A Nevada candidate’s involvement with a congressional “study” may tell us something about the kind of governor he’d be
The article was released on Feb. 16, 2005, and almost no one noticed. It was called “Mercury in Perspective,” and if its authors didn’t argue that mercury is good for you, they didn’t stop much short of that.
The 33-page article made a big splash in special interest circles like the tuna industry and environmental groups but got little attention in the mainstream. There was one Associated Press story, then the report sank like a stone from view.
But the more recent abortive adventure of its authors, U.S. Reps. Richard Pombo and James Gibbons, in trying to open up public lands to private ownership under the guise of mining law reform has made another look at their earlier initiative useful.
Mercury is a naturally occurring substance released into the air by coal burning. It can enter the food chain almost entirely through fish. In that process, it is converted by bacteria from a somewhat benign, non-organic elemental mercury into a more toxic, organic methylmercury. Pregnant women are generally considered most at risk, since their children could be born with neurological problems.
The Pombo/Gibbons article on mercury was issued on Feb. 16, 2005, it was leaked ahead of that date, however, prompting the AP report. Subtitled “Fact and Fiction About the Debate Over Mercury,” it argued that
• Mercury is natural.
• U.S. power plants account for less than a percent of worldwide mercury emissions.
• Mercury emissions have declined sharply.
• Mercury levels in fish are unchanged or lower than in earlier years
• There is no evidence of harm to pregnant women or fetuses from mercury in fish.
• Eating fish is beneficial.
• Scientific research has not proven a link between power plants and mercury in fish.
• An EPA threshold for mercury is based solely on a single inadequate test of children.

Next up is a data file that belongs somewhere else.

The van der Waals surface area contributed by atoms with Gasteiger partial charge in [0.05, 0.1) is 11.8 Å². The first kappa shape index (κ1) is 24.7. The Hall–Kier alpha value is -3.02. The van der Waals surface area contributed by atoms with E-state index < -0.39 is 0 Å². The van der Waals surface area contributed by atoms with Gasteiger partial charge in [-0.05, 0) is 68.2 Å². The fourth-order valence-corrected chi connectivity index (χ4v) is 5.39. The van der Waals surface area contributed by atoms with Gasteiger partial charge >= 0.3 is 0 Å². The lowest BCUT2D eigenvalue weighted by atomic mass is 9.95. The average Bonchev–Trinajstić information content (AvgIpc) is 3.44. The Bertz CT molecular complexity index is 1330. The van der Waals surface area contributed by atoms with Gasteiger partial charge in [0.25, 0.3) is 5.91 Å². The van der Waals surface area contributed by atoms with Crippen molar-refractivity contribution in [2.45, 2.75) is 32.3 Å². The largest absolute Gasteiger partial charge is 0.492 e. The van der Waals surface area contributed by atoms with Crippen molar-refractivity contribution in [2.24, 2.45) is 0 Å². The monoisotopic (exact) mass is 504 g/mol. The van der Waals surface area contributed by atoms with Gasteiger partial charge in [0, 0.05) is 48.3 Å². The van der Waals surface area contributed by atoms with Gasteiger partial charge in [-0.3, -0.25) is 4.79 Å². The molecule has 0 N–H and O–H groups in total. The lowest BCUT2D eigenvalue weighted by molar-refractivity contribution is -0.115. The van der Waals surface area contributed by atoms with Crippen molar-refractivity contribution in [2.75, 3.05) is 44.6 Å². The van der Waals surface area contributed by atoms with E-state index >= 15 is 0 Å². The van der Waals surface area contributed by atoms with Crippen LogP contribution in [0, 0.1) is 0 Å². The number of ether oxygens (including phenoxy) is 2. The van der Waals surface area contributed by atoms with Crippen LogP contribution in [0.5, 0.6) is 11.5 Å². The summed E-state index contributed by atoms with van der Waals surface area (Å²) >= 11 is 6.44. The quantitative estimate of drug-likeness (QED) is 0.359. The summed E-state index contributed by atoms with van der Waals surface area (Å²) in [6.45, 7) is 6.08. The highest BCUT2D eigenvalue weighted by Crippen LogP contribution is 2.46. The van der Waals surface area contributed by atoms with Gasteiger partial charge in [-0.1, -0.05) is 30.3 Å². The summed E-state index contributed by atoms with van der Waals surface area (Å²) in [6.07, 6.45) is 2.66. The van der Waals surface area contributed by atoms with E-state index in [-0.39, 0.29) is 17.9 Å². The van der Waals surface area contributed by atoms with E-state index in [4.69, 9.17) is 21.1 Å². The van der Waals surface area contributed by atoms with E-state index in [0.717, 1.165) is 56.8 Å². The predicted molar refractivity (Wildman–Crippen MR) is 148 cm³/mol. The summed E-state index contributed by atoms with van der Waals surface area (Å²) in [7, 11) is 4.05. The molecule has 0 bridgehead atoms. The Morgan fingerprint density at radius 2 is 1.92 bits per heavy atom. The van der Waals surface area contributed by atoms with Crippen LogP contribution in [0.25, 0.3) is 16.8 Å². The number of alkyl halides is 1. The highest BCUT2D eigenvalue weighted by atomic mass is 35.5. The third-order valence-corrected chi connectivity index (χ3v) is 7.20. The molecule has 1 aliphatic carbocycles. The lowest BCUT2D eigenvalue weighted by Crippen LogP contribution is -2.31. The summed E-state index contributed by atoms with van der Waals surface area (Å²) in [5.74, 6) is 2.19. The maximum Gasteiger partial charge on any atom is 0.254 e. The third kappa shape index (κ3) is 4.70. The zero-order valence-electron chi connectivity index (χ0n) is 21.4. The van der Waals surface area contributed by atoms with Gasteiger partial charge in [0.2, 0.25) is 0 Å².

“Environmental organizations have shamelessly used [U.S] fish advisories to further their political agenda and have created the false impression that U.S. anthropogenic mercury emissions are increasing. Their ads are filled with misleading information and have contributed to a sharp decline in domestic fish consumption.
“Scaring people away from consuming fish is creating a public health crisis in its own right. Fish is an important part of a healthy diet,” the article says.
Nevada scientist Glenn Miller read the Pombo/Gibbons article, examined its footnotes, and then said, “Mercury is a potent neurotoxin. It causes birth defects and kidney problems. It’s one of the most insidiously toxic metals that we’ve released into the environment.”
How could there be such a disparity in views when the scientific literature is available to both sides?
It’s difficult to know exactly what to call the Pombo/Gibbons epistle. It’s not a congressional report. It hasn’t been approved or adopted by any congressional committee or house. It is signed only by Pombo and Gibbons. It’s not a scientific study—there is no original research, only synopsizing of others’ work. It is a polemic. It contains attacks on groups and defenses of political stances that would be in no scientific paper. So we’ll opt for calling it an article.
How much Gibbons and Pombo had to do with actually writing the article is in doubt. The Associated Press has reported that it was “written by aides to the committee’s majority Republicans.” (Gibbons declined to be interviewed for this story.) In fact—and this may be troubling for Gibbons, who has a history of plagiarism—science reporter Chris Mooney suggests that two of the graphs in the Pombo/Gibbons article were lifted from a paper produced by the right wing Center for Science and Public Policy.
The reaction—where the report was noticed—was predictable. It was touted by groups like the U.S. Tuna Foundation and the Colorado Mining Association. Among critics of mercury policy, the reaction was blistering. The scientific community took little notice of the article since it was far out of the mainstream of science and mostly selectively recycled previous research.
David Burney of the Tuna Foundation: “The findings of this report are essential so that policy makers and the public can separate fact from hype when it comes to mercury levels in fish. Americans need to know that fish is a safe and very healthy food and that the amount of mercury in canned tuna and most other types of commonly eaten seafood is far below any level of concern. That is what the report by Resources Committee Chairman Pombo and Resources Subcommittee Chairman Gibbons makes plain, which is why I hope its findings will be communicated widely.”